Can You Still Have Your Period and Be Pregnant?
Pregnancy brings about a multitude of changes to your body. One reason you take a pregnancy test in the first place is because you missed a period. Yet, sometimes women who are pregnant experience bleeding early in a pregnancy and this bleeding can sometimes be mistaken for a period. Confusing, isn’t it? In fact, between one and three and one in four women experience light bleeding or spotting. This raises the question – can you still have your period and be pregnant?
Pregnancy, Periods, and Bleeding
Even if you bleed during pregnancy, it’s not truly a menstrual period. The type of bleeding you experience when you’re pregnant is usually irregular and not enough to soak a pad. It typically varies in color from pink to deep brown. To make the matter more confusing, some women also experience mild abdominal cramping early in pregnancy. So, it’s not surprising that many women confuse bleeding during pregnancy for a period. The reality is that between one and three and one in four women experience some degree of bleeding or spotting when they’re pregnant.
What causes bleeding during pregnancy? The first thing most women think when they see spotting is an impending miscarriage. Although bleeding CAN be a side of threatened miscarriage, there are other less sinister causes. One of the most common causes of bleeding during early pregnancy is implantation bleeding. When the fertilized egg implants in the uterus, it can cause light bleeding or spotting. This typically happens about a week or two after conception.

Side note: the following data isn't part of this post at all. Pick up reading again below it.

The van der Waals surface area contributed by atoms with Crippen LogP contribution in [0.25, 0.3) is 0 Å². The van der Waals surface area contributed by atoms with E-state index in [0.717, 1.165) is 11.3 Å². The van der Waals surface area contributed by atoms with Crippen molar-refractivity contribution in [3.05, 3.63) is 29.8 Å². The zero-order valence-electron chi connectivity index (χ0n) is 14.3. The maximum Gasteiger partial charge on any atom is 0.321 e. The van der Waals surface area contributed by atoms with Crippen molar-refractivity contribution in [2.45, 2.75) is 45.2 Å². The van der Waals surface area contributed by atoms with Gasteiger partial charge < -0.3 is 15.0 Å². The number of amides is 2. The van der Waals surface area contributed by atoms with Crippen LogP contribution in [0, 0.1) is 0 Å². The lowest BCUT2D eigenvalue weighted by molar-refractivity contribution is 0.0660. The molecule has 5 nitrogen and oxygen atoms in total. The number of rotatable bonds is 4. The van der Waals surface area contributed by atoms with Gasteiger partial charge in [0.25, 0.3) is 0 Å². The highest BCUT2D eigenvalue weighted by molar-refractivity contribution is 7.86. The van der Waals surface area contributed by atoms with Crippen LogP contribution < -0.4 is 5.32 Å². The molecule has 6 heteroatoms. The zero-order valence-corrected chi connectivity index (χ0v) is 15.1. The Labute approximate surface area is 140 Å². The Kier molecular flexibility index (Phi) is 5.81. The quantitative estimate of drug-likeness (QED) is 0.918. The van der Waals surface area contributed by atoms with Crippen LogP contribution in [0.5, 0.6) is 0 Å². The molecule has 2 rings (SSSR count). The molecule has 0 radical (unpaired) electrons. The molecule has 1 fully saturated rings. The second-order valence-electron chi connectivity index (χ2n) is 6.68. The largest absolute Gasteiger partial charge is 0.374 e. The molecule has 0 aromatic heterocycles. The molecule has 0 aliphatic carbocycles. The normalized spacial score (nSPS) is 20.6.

It’s easy to be fooled into thinking it’s your period since the bleeding happens around the time of your anticipated period. It’s also possible to experience mild cramping at the time of implantation, but severe stomach cramps, back pain, or passage of tissue or large amounts of blood are not characteristic of implantation bleeding and need immediate evaluation.
Why Do Periods Stop When You’re Pregnant?
Once an egg is fertilized, it deposits in the lining of the uterus where it can receive blood and nourishment from the uterus. The growing embryo produces human chorionic gonadotropin (hCG), a hormone that stops ovulation from occurring. You wouldn’t want ovulation to occur or the lining of the uterus to be sloughed off because the embryo needs the nourishment to grow and develop. That’s what happens when you have a period – the lining of the uterus is sloughed off or shed because there’s no need for it in the absence of a fertilized egg.
So, with a healthy pregnancy, you can’t have a true period. Yet, you can bleed due to implantation bleeding or from other causes, including a threatened miscarriage. So, not all bleeding is innocent.
Bleeding During Pregnancy
If you bleed during pregnancy, always let your health provider know, especially if you’re having cramping, back pain, nausea, vomiting, or feel lightheaded. These can be signs of a miscarriage or another condition called an ectopic pregnancy. With an ectopic pregnancy, the fertilized egg doesn’t deposit where it should – the uterus – but instead lodges inside a fallopian tube. This and another condition called a molar pregnancy can cause bleeding and cramping and needs immediate evaluation.
American Pregnancy Association. “Am I Pregnant: FAQs On Early Pregnancy”
Medscape. “Common Pregnancy Complaints and Questions”